I want to avoid all of these pitfalls because I want all owners to always be able to enjoy their cars by having a positive experience. If that means switching over to EFI, then so be it. More importantly I want it to mean that they can easily start, finish, and maintain such a project for the foreseeable future without worry. There is noting worse than an abandoned project car in the garage that brings the owner nothing but frustration, and that is paramount to being avoided. With a standardized procedure, especially for those "tricky" things you have to deal with, those can be avoided.

    But I also don't want someone to feel that the only solution to have a running DeLorean is to dump K-Jetronic, or that an immediate switch is going to resolve all of their problems.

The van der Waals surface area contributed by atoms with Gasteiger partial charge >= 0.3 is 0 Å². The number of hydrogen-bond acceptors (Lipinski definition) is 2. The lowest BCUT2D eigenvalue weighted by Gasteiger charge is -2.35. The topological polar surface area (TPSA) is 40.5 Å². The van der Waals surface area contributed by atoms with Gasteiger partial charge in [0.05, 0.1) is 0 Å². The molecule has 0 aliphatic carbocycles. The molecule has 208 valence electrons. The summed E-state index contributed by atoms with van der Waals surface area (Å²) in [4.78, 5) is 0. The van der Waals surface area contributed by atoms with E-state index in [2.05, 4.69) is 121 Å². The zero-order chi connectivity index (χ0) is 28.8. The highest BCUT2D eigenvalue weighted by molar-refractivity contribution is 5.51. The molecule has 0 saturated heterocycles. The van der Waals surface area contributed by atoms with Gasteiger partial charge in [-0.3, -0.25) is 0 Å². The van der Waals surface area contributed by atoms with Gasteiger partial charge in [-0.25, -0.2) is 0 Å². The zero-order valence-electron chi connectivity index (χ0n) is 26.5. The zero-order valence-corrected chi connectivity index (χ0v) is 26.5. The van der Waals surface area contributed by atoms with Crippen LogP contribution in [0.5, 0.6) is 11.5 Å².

When "converting" to EFI this is the single biggest problem. Whoever invests a LOT of time and effort in the programing generally won't share it and for good reason. That precludes any "standardization" and makes each install that much harder and more custom.
    David Teitelbaum